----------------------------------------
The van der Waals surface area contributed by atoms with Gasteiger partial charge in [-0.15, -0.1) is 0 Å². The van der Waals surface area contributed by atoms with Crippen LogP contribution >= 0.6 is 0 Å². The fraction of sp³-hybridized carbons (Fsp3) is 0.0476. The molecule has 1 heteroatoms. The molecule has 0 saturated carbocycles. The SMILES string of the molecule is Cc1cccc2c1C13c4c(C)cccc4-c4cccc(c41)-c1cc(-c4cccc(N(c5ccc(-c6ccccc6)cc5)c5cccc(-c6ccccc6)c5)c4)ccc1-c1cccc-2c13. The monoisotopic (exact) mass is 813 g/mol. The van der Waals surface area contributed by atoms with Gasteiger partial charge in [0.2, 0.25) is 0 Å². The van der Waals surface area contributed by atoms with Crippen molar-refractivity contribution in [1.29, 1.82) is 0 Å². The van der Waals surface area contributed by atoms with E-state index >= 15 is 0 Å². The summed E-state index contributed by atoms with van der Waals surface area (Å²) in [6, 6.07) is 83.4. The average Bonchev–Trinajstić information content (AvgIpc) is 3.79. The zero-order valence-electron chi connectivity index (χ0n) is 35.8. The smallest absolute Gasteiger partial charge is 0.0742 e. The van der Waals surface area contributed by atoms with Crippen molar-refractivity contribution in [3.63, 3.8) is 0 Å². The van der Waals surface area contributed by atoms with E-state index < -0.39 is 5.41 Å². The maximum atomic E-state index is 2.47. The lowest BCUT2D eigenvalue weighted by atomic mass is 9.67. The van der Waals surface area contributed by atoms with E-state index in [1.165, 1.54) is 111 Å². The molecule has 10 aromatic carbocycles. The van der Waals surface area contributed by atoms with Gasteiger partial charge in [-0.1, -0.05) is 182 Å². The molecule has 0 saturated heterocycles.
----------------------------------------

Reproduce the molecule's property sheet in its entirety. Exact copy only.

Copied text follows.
The van der Waals surface area contributed by atoms with Gasteiger partial charge in [-0.15, -0.1) is 0 Å². The van der Waals surface area contributed by atoms with Crippen LogP contribution >= 0.6 is 0 Å². The fraction of sp³-hybridized carbons (Fsp3) is 0.0476. The molecule has 1 heteroatoms. The molecule has 0 saturated carbocycles. The SMILES string of the molecule is Cc1cccc2c1C13c4c(C)cccc4-c4cccc(c41)-c1cc(-c4cccc(N(c5ccc(-c6ccccc6)cc5)c5cccc(-c6ccccc6)c5)c4)ccc1-c1cccc-2c13. The monoisotopic (exact) mass is 813 g/mol. The van der Waals surface area contributed by atoms with Gasteiger partial charge in [0.2, 0.25) is 0 Å². The van der Waals surface area contributed by atoms with Crippen molar-refractivity contribution in [1.29, 1.82) is 0 Å². The van der Waals surface area contributed by atoms with E-state index >= 15 is 0 Å². The summed E-state index contributed by atoms with van der Waals surface area (Å²) in [6, 6.07) is 83.4. The average Bonchev–Trinajstić information content (AvgIpc) is 3.79. The zero-order valence-electron chi connectivity index (χ0n) is 35.8. The smallest absolute Gasteiger partial charge is 0.0742 e. The van der Waals surface area contributed by atoms with Crippen molar-refractivity contribution in [3.63, 3.8) is 0 Å². The van der Waals surface area contributed by atoms with E-state index < -0.39 is 5.41 Å². The maximum atomic E-state index is 2.47. The lowest BCUT2D eigenvalue weighted by atomic mass is 9.67. The van der Waals surface area contributed by atoms with E-state index in [1.165, 1.54) is 111 Å². The molecule has 10 aromatic carbocycles. The van der Waals surface area contributed by atoms with Gasteiger partial charge in [-0.1, -0.05) is 182 Å². The molecule has 0 saturated heterocycles.